Published Jun 10, 2013As Schmidt would tell you, 10th anniversaries are a big deal. Celebrating a decade in business, Toronto record label Arts & Crafts pulled together a taster-plate of acts from its ever-growing roster for a convivial day in an idyllic setting. Recent A&C signee Hayden began with a sleepy take on "Motel," all measured keys and a bottom-heavy, sparse guitar. What could have been a laidback affair suddenly morphed into a rock show with a scorching "The Hazards of Sitting Beneath Palm Trees" and a similarly grand "Trees Lounge." The singer scored biggest with recent highlight, "Blurry Nights," which got a strong assist from Lou Canon on vocals and keys.
Orch-pop outfit Ra Ra Riot, whose second-stage show climaxed with a stunning version of "Can You Tell," were another standout. Ditto Stars, who had the best melodica work of the day. Nevertheless, it was London quartet Bloc Party that stole the afternoon. Bookending the gig with a pair of gorgeous growers — "So Here We Are" and "This Modern Love" — and kicking off a dance party with a truncated version of Rihanna's "We Found Love" followed by the jerky electro of "Flux," Bloc Party delivered a rousing and affecting performance. Later, co-headliner and the label's biggest star, Feist, turned up for a similarly eclectic slot. Over the years, she has gotten continually better at commanding a big crowd and her ability to blend tone and genre into a cohesive whole proved invaluable. Thus: an assured "Undiscovered First" flirted with folk revival; "Circle Married the Line" was a slow-jam charmer; and a guitar-driven "Feel It All" was bombastic.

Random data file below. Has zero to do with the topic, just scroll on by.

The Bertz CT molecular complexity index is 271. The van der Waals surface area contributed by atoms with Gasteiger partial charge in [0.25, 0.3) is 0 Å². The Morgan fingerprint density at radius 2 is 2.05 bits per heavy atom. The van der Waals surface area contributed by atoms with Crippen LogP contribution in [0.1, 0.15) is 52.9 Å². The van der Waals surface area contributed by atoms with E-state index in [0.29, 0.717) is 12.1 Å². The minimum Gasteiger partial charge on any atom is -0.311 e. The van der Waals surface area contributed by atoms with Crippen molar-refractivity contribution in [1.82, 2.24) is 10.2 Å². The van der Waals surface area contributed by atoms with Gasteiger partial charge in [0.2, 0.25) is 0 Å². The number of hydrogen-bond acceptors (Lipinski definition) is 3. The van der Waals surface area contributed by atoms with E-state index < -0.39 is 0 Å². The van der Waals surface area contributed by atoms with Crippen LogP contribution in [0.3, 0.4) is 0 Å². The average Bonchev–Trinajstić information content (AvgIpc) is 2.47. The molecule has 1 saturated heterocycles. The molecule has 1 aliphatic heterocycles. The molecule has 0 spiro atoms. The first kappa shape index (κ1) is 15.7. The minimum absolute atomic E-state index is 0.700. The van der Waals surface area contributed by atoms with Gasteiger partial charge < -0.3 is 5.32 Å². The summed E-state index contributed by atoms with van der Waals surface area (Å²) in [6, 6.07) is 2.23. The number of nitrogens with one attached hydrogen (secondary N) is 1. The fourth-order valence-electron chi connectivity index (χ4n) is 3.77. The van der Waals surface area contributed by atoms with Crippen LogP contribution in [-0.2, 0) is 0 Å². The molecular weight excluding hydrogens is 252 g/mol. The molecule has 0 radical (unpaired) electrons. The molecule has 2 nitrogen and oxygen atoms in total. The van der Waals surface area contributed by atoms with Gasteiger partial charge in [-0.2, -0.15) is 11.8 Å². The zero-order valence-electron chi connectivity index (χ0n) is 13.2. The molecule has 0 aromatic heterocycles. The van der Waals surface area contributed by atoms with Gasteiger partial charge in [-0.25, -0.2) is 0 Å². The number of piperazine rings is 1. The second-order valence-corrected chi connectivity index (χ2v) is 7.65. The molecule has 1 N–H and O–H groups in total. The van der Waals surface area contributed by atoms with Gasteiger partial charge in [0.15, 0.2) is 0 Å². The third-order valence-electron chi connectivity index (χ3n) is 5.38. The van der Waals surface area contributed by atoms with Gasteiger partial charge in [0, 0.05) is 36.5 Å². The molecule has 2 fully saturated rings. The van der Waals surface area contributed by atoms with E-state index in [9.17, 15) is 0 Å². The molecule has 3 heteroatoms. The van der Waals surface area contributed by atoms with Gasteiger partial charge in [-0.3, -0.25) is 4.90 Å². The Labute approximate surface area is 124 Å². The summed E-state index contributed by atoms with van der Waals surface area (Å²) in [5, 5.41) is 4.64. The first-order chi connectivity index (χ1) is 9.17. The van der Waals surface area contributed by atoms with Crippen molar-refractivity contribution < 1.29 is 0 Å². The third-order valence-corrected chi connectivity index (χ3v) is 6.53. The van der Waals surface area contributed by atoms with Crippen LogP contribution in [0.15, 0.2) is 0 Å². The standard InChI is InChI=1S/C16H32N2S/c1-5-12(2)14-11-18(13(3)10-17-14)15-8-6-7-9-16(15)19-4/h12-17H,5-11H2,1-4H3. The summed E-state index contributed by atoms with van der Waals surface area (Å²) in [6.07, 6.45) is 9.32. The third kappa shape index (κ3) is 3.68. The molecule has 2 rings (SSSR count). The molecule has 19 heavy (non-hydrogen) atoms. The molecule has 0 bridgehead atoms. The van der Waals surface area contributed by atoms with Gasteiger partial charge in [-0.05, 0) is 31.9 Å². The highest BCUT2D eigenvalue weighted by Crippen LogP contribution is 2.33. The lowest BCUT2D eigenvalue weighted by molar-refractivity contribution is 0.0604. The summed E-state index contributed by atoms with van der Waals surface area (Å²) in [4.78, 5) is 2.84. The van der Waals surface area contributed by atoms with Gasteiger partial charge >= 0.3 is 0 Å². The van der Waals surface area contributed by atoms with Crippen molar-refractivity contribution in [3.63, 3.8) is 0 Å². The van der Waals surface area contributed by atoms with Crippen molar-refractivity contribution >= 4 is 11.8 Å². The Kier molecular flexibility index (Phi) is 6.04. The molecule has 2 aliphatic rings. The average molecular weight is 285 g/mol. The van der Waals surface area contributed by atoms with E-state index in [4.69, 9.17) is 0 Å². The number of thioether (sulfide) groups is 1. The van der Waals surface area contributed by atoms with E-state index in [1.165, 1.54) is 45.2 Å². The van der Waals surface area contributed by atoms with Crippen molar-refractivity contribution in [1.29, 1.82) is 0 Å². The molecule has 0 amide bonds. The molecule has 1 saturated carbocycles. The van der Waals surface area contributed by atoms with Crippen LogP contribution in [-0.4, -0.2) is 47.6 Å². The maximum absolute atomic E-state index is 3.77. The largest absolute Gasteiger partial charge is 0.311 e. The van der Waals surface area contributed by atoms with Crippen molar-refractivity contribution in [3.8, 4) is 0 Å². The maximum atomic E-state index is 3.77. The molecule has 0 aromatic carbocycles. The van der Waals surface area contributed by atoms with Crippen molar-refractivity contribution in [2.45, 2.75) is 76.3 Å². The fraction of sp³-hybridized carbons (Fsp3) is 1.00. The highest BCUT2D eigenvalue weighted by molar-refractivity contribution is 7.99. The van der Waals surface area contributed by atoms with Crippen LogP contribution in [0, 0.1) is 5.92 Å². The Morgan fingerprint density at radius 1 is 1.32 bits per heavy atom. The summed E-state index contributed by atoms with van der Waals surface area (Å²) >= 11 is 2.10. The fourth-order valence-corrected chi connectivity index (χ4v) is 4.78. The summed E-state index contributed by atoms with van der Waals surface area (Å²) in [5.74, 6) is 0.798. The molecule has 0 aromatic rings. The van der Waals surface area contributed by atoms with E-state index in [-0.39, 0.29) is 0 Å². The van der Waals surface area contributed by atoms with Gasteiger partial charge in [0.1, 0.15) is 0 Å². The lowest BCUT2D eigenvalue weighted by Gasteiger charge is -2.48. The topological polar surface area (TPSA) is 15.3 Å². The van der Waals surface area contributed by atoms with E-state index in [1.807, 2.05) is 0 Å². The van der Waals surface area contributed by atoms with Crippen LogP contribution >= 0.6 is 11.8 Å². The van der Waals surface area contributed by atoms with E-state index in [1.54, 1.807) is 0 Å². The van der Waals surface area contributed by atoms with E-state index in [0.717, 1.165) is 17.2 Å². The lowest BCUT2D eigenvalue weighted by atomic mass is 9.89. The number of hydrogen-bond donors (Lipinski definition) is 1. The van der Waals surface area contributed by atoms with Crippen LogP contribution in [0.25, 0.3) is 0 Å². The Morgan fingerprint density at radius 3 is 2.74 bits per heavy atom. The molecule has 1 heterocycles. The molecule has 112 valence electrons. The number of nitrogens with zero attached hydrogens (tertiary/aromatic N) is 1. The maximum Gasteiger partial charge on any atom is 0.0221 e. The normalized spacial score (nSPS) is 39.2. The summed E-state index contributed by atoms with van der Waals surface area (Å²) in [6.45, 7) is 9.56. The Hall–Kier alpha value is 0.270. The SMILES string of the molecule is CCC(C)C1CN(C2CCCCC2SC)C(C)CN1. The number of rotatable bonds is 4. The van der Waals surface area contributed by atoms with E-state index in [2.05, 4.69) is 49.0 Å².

Broken Social Scene's seminal record, You Forgot it in People, came out in 2002, helping launch its members' — including Feist — careers, create a slew of incestuous offshoots, and bring Arts & Crafts into existence. It was fitting that BSS chose to play it front-to-back for the anniversary. The album's track-listing is laid out like a concert, so supercharged takes on "KC Accidental" and "Almost Crimes" — a guitar solo extravaganza — set a brisk pace, while "Looks Just Like the Sun," offered a perfectly-timed respite. "Pacific Theme" gave the rhythm section a chance to show off. Unsurprisingly, "Anthems for a Seventeen Year-Old Girl" offered the evening's prettiest moment, despite a missing Emily Haines, while a late-act "Fire Eye'd Boy" provided its most stirring.
Broken Social Scene and the label they birthed have always worn their communist leanings proudly. Unsurprisingly, the latter's tin anniversary was an all-in affair that was aided by grownup liquor laws — wait, adults can drink outside of pens? — food trucks, and a field of hula hoops. As with all good anniversaries, embraces ensued.